In Florida’s first execution since 2019, Donald David Dillbeck was put to death by lethal injection at 6:13 p.m. Thursday for the murder of a woman in a Tallahassee mall parking lot more than three decades ago.
Dillbeck, 59, was the 100th inmate executed in Florida since the death penalty was reinstated in 1976. A final appeal was turned down Wednesday by the U.S. Supreme Court.
“The execution went as scheduled and took place without incident,” Michelle Glady, a spokeswoman for the Florida Department of Corrections, told reporters outside Florida State Prison in Raiford.
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Dillbeck was sentenced to death for the 1990 murder of Faye Vann, who was stabbed during a carjacking. The stabbing came after Dillbeck had walked away from a prison work detail in Quincy. At the time, Dillbeck was serving a life sentence in the 1979 shooting death of Lee County sheriff’s Deputy Dwight Lynn Hall when Dillbeck was 15.
Glady said family members of Vann were present for the execution. She also said Dillbeck made a last statement, though she did not have details.
Gov. Ron DeSantis signed Dillbeck’s death warrant last month, setting off attempts by the inmate’s lawyers to prevent the execution. The Florida Supreme Court last week refused to block the execution, and the U.S. Supreme Court followed suit Wednesday.
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Dillbeck was the first person executed since Gary Ray Bowles was put to death by lethal injection in August 2019 for a 1994 murder in Jacksonville.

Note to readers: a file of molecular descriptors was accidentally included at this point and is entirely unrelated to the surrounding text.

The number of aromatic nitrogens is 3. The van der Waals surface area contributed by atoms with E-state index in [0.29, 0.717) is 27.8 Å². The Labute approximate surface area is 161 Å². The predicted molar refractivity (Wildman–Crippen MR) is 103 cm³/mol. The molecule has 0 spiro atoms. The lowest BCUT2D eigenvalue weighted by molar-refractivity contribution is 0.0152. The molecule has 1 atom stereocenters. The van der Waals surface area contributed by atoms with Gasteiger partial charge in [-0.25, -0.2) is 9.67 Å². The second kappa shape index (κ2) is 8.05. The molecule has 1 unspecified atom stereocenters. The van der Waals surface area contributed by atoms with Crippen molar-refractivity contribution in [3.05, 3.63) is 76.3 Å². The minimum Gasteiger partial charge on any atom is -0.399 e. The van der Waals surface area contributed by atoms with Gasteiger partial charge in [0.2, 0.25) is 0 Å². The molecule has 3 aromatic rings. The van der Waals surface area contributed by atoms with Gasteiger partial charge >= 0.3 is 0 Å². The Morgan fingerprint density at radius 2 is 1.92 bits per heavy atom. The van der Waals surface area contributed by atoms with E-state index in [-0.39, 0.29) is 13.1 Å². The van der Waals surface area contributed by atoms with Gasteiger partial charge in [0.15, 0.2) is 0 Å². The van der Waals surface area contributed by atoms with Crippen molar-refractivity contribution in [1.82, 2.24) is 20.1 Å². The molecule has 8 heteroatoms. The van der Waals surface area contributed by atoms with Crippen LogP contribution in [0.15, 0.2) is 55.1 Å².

Earlier Thursday, Glady said Dillbeck had received a visit from a spiritual adviser and ate a last meal at 9:45 a.m. of fried shrimp, mushrooms, onion rings, butter pecan ice cream, pecan pie and a chocolate bar.
“Mr. Dillbeck woke up early this morning,” Glady told reporters during an afternoon news conference. “He is calm, and he has followed his normal routine.”
Responding to a reporter’s question about the state’s lethal-injection method, Glady said the “foremost objective with the lethal injection protocol is a humane and dignified process, and our lethal injection protocol has been upheld by the courts.”
Dillbeck killed Vann when she resisted the carjacking. He was arrested after crashing the stolen car and was convicted in 1991 of first-degree murder, armed robbery and armed burglary, Department of Corrections records show.
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In trying to prevent the execution, Dillbeck’s attorneys focused, in part, on a neurological condition caused by being exposed to alcohol before he was born.
They argued in one court document that the condition, known as neurodevelopmental disorder associated with prenatal alcohol exposure, or ND-PAE, is “recognized by the medical community as an intellectual disability-equivalent condition.” The U.S. Supreme Court has ruled that executing intellectually disabled people violates the Eighth Amendment’s ban on cruel and unusual punishment.
But the Florida Supreme Court turned down the argument, and the U.S. Supreme Court declined to take up the case or grant a stay of execution.
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